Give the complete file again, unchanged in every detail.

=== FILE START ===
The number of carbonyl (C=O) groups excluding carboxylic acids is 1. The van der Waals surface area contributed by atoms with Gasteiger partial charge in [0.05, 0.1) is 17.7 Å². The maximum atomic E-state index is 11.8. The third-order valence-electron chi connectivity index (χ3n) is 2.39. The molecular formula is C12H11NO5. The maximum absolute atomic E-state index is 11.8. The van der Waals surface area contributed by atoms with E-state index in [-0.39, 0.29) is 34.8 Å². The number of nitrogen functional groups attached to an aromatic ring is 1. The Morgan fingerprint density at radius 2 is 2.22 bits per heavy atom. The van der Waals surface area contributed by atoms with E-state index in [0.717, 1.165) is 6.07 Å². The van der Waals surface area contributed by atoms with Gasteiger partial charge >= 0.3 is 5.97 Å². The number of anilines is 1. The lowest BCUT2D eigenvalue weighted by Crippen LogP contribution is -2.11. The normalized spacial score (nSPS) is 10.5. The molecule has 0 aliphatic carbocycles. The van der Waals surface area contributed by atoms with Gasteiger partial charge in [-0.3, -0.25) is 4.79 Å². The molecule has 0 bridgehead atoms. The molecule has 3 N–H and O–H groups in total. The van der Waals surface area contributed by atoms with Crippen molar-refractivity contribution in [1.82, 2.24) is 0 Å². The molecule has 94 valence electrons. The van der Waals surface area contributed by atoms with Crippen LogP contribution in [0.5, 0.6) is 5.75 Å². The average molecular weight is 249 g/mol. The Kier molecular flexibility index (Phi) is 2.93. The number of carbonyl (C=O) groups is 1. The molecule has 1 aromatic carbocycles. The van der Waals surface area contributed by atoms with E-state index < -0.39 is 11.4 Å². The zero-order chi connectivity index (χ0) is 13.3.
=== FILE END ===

The number of carbonyl (C=O) groups excluding carboxylic acids is 1. The van der Waals surface area contributed by atoms with Gasteiger partial charge in [0.05, 0.1) is 17.7 Å². The maximum atomic E-state index is 11.8. The third-order valence-electron chi connectivity index (χ3n) is 2.39. The molecular formula is C12H11NO5. The maximum absolute atomic E-state index is 11.8. The van der Waals surface area contributed by atoms with E-state index in [-0.39, 0.29) is 34.8 Å². The number of nitrogen functional groups attached to an aromatic ring is 1. The Morgan fingerprint density at radius 2 is 2.22 bits per heavy atom. The van der Waals surface area contributed by atoms with E-state index in [0.717, 1.165) is 6.07 Å². The van der Waals surface area contributed by atoms with Gasteiger partial charge >= 0.3 is 5.97 Å². The number of anilines is 1. The lowest BCUT2D eigenvalue weighted by Crippen LogP contribution is -2.11. The normalized spacial score (nSPS) is 10.5. The molecule has 0 aliphatic carbocycles. The van der Waals surface area contributed by atoms with Gasteiger partial charge in [-0.3, -0.25) is 4.79 Å². The molecule has 0 bridgehead atoms. The molecule has 3 N–H and O–H groups in total. The van der Waals surface area contributed by atoms with Crippen molar-refractivity contribution in [1.82, 2.24) is 0 Å². The molecule has 94 valence electrons. The van der Waals surface area contributed by atoms with Crippen LogP contribution in [0.5, 0.6) is 5.75 Å². The average molecular weight is 249 g/mol. The Kier molecular flexibility index (Phi) is 2.93. The number of carbonyl (C=O) groups is 1. The molecule has 1 aromatic carbocycles. The van der Waals surface area contributed by atoms with E-state index < -0.39 is 11.4 Å². The zero-order chi connectivity index (χ0) is 13.3.